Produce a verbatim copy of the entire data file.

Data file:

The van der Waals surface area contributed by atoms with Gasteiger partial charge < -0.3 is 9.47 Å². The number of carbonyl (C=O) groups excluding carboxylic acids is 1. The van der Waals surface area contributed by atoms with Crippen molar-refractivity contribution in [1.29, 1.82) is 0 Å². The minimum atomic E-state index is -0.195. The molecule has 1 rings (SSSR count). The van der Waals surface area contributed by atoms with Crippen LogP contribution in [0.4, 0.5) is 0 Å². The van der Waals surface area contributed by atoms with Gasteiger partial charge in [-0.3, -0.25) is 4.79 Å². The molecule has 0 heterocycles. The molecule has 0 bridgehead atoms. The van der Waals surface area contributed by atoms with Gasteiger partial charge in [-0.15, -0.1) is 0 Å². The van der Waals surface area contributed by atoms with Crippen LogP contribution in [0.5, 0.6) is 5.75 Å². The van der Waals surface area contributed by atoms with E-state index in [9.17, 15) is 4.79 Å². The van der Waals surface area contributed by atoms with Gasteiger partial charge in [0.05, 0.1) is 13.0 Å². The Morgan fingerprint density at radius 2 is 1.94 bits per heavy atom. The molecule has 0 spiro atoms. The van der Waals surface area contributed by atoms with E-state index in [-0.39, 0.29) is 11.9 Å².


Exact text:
The van der Waals surface area contributed by atoms with Gasteiger partial charge < -0.3 is 9.47 Å². The number of carbonyl (C=O) groups excluding carboxylic acids is 1. The van der Waals surface area contributed by atoms with Crippen molar-refractivity contribution in [1.29, 1.82) is 0 Å². The minimum atomic E-state index is -0.195. The molecule has 1 rings (SSSR count). The van der Waals surface area contributed by atoms with Crippen LogP contribution in [0.4, 0.5) is 0 Å². The van der Waals surface area contributed by atoms with Gasteiger partial charge in [-0.3, -0.25) is 4.79 Å². The molecule has 0 heterocycles. The molecule has 0 bridgehead atoms. The van der Waals surface area contributed by atoms with Gasteiger partial charge in [-0.15, -0.1) is 0 Å². The van der Waals surface area contributed by atoms with Crippen LogP contribution in [0.5, 0.6) is 5.75 Å². The van der Waals surface area contributed by atoms with E-state index in [9.17, 15) is 4.79 Å². The van der Waals surface area contributed by atoms with Gasteiger partial charge in [0.05, 0.1) is 13.0 Å². The Morgan fingerprint density at radius 2 is 1.94 bits per heavy atom. The molecule has 0 spiro atoms. The van der Waals surface area contributed by atoms with E-state index in [-0.39, 0.29) is 11.9 Å².